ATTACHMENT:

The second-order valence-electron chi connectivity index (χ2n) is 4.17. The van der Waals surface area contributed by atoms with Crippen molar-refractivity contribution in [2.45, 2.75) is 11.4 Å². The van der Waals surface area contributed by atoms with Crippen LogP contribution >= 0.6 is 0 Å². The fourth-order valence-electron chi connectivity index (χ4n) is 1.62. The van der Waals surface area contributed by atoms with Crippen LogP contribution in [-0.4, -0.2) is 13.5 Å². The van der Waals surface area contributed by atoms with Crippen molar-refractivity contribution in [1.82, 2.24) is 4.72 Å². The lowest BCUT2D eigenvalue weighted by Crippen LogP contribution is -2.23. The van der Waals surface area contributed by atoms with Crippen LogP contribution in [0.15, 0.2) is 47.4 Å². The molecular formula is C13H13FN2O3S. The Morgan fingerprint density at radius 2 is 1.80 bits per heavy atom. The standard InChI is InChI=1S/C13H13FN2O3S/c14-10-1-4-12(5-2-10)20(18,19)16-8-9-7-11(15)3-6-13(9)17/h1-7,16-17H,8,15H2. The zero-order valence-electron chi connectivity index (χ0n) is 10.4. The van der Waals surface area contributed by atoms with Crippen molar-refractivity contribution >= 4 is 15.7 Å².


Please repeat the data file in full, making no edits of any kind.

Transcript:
The second-order valence-electron chi connectivity index (χ2n) is 4.17. The van der Waals surface area contributed by atoms with Crippen molar-refractivity contribution in [2.45, 2.75) is 11.4 Å². The van der Waals surface area contributed by atoms with Crippen LogP contribution >= 0.6 is 0 Å². The fourth-order valence-electron chi connectivity index (χ4n) is 1.62. The van der Waals surface area contributed by atoms with Crippen LogP contribution in [-0.4, -0.2) is 13.5 Å². The van der Waals surface area contributed by atoms with Crippen molar-refractivity contribution in [1.82, 2.24) is 4.72 Å². The lowest BCUT2D eigenvalue weighted by Crippen LogP contribution is -2.23. The van der Waals surface area contributed by atoms with Crippen LogP contribution in [0.15, 0.2) is 47.4 Å². The molecular formula is C13H13FN2O3S. The Morgan fingerprint density at radius 2 is 1.80 bits per heavy atom. The standard InChI is InChI=1S/C13H13FN2O3S/c14-10-1-4-12(5-2-10)20(18,19)16-8-9-7-11(15)3-6-13(9)17/h1-7,16-17H,8,15H2. The zero-order valence-electron chi connectivity index (χ0n) is 10.4. The van der Waals surface area contributed by atoms with Crippen molar-refractivity contribution >= 4 is 15.7 Å².